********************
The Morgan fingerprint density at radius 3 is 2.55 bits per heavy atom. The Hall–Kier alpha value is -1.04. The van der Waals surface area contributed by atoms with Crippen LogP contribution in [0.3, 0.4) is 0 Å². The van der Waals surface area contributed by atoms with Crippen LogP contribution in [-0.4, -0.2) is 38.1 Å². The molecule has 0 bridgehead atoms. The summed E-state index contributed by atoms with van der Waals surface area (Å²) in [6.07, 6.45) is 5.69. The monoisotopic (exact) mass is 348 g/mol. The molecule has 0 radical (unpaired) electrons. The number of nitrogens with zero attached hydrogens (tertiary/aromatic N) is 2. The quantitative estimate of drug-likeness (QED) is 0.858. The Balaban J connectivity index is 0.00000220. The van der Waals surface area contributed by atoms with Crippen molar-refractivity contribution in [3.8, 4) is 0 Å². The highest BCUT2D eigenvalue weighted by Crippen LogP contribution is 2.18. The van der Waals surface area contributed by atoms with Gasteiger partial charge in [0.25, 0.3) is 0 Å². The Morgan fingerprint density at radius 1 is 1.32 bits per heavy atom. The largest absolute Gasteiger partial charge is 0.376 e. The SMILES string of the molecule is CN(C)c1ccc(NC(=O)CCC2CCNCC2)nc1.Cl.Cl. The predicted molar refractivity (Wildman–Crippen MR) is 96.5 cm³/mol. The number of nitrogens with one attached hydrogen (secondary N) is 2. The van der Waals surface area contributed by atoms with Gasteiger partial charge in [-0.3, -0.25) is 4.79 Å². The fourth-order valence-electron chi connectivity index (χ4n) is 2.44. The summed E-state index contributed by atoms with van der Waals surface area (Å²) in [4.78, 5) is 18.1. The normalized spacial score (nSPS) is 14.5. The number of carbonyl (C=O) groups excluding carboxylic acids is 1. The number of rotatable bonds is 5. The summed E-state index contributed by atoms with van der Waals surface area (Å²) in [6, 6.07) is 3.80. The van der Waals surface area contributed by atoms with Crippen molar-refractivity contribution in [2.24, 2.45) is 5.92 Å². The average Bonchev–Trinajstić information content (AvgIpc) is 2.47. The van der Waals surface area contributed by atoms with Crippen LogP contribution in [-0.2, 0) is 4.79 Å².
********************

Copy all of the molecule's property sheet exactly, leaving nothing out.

The Morgan fingerprint density at radius 3 is 2.55 bits per heavy atom. The Hall–Kier alpha value is -1.04. The van der Waals surface area contributed by atoms with Crippen LogP contribution in [0.3, 0.4) is 0 Å². The van der Waals surface area contributed by atoms with Crippen LogP contribution in [-0.4, -0.2) is 38.1 Å². The molecule has 0 bridgehead atoms. The summed E-state index contributed by atoms with van der Waals surface area (Å²) in [6.07, 6.45) is 5.69. The monoisotopic (exact) mass is 348 g/mol. The molecule has 0 radical (unpaired) electrons. The number of nitrogens with zero attached hydrogens (tertiary/aromatic N) is 2. The quantitative estimate of drug-likeness (QED) is 0.858. The Balaban J connectivity index is 0.00000220. The van der Waals surface area contributed by atoms with Crippen molar-refractivity contribution in [3.8, 4) is 0 Å². The highest BCUT2D eigenvalue weighted by Crippen LogP contribution is 2.18. The van der Waals surface area contributed by atoms with Gasteiger partial charge in [0.25, 0.3) is 0 Å². The Morgan fingerprint density at radius 1 is 1.32 bits per heavy atom. The largest absolute Gasteiger partial charge is 0.376 e. The SMILES string of the molecule is CN(C)c1ccc(NC(=O)CCC2CCNCC2)nc1.Cl.Cl. The predicted molar refractivity (Wildman–Crippen MR) is 96.5 cm³/mol. The number of nitrogens with one attached hydrogen (secondary N) is 2. The van der Waals surface area contributed by atoms with Gasteiger partial charge in [-0.3, -0.25) is 4.79 Å². The fourth-order valence-electron chi connectivity index (χ4n) is 2.44. The summed E-state index contributed by atoms with van der Waals surface area (Å²) in [4.78, 5) is 18.1. The normalized spacial score (nSPS) is 14.5. The number of carbonyl (C=O) groups excluding carboxylic acids is 1. The number of rotatable bonds is 5. The summed E-state index contributed by atoms with van der Waals surface area (Å²) in [6, 6.07) is 3.80. The van der Waals surface area contributed by atoms with Crippen molar-refractivity contribution in [2.24, 2.45) is 5.92 Å². The average Bonchev–Trinajstić information content (AvgIpc) is 2.47. The van der Waals surface area contributed by atoms with Crippen LogP contribution in [-0.2, 0) is 4.79 Å².